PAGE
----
When I first heard Nicola Sturgeon’s Speech on the 31st January my initial feeling was one of deflation. I wanted to be fired up! Ready to go! Then I reflected on why? I was both these things, I had been ever since 2014. What did I expect from her? A confirmed Referendum date? All that would have done is frightened off the maybe’s, panicked the regular Independence supporters and revved up the impatient Yessers who do not need revving up.
I thought about some of the things she had said that actually resonated with me; firstly,
“There are many people who voted No in 2014 now thinking about independence differ-ently in light of Brexit……..We must show that we understand the complexity of the is-sues they grapple with and that for many emotions will be mixed.”
For me these are the Maybe’s, the very people we need to engage with; secondly,
”Open and frank discussion about what the people across our country want for them-selves, their families and communities, and how best to achieve it …That is the task of every pro-independence activist around the country.”
We have to step outside our Yes bubbles and start talking to those people who might be thinking differently but haven’t quite made the move. For myself, and my fellow co-ordinators in Imagine Scotland (our project) we recognise it will involve employing empathic listening. This means listening to people with a view to understanding them. Most people ‘listen with the intent to reply’. They do not quieten their own minds enough to actually hear what the other person is saying. They listen to them through the filter of their own life experience and have already prepared an answer before the other person has finished speaking.
Empathic listening requires switching off all our preconceptions, the voices inside our head and simply listening to what the person in front of us is saying. This is not easy to do and we all struggle, particularly with someone whose views seem diametrically opposed to ours. What we have to remember is whilst we think Independence is the only choice, not everyone sees it that way. Their point of view is as valid to them as ours is to us.
It is not within our right to mock it. This is not a game.
Yes, we are hoping to re-frame their take on Scotland’s future, but ultimately we are respecting them as individuals and ensuring they feel validated as such. We are seeking their thoughts on Scotland, what they want for it and hopefully looking to achieve common ground through reframing.
Sometimes even the process of just listening, the realisation, for them, that they are comfortable with us, is enough to open the door to future conversations. I have had people say it was so good to have a conversation about Scotland without having politics rammed down their throat. The other positive is that we grow to understand what it is they are concerned about and can ensure we provide the information to help ameliorate this. In all of this we must remind ourselves that there are those whom we will not change and simply accept this. Life would be boring if there was no political opposition after all!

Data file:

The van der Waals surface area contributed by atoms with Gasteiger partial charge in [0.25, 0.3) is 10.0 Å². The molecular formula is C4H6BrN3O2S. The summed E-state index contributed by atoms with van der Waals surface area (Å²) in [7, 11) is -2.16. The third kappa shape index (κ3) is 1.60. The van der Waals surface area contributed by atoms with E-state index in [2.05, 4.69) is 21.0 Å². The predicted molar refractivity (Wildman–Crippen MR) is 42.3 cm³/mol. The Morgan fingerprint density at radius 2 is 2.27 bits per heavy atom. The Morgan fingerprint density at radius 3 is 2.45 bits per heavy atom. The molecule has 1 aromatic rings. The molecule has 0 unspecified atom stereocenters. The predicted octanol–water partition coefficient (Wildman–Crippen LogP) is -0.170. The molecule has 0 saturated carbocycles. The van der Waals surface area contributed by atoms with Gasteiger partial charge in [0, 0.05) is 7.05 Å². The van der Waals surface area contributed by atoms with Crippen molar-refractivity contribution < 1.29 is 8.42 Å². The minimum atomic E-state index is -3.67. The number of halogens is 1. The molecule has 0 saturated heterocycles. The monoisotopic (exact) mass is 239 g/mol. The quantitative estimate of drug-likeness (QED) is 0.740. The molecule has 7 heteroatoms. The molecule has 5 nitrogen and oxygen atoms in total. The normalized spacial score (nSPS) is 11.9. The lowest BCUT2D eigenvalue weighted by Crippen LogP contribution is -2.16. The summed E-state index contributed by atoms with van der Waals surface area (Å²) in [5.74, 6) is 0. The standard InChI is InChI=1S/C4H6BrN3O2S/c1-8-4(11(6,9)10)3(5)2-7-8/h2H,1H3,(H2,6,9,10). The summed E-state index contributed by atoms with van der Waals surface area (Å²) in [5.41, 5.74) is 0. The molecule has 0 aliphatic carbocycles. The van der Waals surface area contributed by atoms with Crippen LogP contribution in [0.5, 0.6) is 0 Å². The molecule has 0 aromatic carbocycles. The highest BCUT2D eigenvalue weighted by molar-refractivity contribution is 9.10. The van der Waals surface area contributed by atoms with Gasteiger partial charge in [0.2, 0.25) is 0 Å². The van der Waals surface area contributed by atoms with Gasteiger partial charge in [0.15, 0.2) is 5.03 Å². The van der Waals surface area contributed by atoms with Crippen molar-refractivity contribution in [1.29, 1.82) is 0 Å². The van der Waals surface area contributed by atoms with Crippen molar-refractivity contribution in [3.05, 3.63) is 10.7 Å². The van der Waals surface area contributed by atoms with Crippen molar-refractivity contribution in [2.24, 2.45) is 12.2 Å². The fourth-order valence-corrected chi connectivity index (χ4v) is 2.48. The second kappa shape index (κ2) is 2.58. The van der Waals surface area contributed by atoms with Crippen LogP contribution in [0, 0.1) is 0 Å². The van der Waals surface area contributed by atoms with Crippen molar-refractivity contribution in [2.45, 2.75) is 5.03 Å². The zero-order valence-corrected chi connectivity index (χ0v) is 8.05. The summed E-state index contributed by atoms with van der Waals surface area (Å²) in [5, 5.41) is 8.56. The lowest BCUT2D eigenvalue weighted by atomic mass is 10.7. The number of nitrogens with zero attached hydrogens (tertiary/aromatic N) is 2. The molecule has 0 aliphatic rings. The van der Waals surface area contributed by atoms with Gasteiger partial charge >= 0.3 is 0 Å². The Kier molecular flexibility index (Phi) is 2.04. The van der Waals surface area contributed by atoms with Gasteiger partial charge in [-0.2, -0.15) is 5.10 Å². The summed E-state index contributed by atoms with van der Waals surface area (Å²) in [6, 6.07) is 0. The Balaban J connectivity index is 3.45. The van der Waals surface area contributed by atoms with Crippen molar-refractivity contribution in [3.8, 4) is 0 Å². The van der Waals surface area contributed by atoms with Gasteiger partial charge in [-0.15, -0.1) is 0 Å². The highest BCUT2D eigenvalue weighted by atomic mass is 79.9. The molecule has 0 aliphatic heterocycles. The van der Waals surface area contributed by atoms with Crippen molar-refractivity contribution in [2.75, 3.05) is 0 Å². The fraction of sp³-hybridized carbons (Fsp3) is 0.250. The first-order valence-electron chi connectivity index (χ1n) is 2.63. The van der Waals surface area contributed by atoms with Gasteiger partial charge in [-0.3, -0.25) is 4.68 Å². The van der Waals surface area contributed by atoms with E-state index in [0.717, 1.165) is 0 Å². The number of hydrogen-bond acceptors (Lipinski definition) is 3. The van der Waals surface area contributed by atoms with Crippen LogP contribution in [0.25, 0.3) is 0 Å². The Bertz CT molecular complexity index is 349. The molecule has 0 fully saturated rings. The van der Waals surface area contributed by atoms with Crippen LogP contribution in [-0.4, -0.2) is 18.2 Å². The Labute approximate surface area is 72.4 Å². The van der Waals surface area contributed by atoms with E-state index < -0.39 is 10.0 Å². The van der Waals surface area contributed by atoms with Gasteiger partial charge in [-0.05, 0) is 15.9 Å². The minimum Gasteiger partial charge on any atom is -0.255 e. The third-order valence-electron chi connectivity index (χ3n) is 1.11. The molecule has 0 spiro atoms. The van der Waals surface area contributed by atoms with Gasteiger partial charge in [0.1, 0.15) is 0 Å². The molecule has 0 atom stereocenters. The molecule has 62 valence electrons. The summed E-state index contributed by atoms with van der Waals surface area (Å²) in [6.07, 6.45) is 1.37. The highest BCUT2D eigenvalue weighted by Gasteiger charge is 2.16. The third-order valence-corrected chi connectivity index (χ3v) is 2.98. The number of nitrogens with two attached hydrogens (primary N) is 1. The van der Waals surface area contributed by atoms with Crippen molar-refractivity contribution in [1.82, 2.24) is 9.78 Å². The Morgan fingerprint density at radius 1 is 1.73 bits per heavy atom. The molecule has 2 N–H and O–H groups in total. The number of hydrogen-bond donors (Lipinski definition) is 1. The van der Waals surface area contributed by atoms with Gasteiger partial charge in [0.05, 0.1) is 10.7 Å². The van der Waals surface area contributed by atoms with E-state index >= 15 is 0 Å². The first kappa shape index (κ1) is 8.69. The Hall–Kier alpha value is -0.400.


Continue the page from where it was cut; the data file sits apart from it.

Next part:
Clearly empathic listening and reframing involve a range of skills such as active listening, awareness of body language and tone of voice, which is why, at this point, honesty has to come to the fore. There are some people who cannot do this. Their political passion is too strong and they would find it difficult not to proffer their own opinion, hide how they feel or get angry. As Fabian Zuleeg, the chief executive of the EPC, said in a social media post last week, when welcoming Nicola Sturgeon to Brussels “To many of those who responded to this tweet: I don’t care what side you are on but abuse is not an argument, vitriol is not witty and prejudice simply discredits anything you are saying.”
There are people who are unaware of how they present to others and do not understand how their facial expressions, tone of voice and conduct are not conducive to empathic conversation. This is where the groups, of whom we are all members, are so important. Everyone has their skills within these groups and it is about recognising them. Only those who are able to be empathic should speak to the maybe’s, otherwise we frighten them away and end up with the wrong reputation. We need to be seen as accepting of all and open to discussion.
This also refers to our discourse on social media which can become very vitriolic. It is so easy, when you are not face to face with someone, to let loose. Again we need to remember that we are, in effect, ambassadors for our country here as much as anywhere. Recently a friend and I were talking to each other about this and frantically casting our minds back to recent online conversations! Did we let the occasional swear word out!! It is so hard sometimes not to feel your emotions rise and to tell someone exactly what you think in no uncertain terms. Just remember, you have no idea who they are. Keep practising the empathic discourse if you can. Use the polite words. You never know when there might be a ‘maybe’ out there just waiting for a safe place to land.
Image credit: Rosie Balyuzi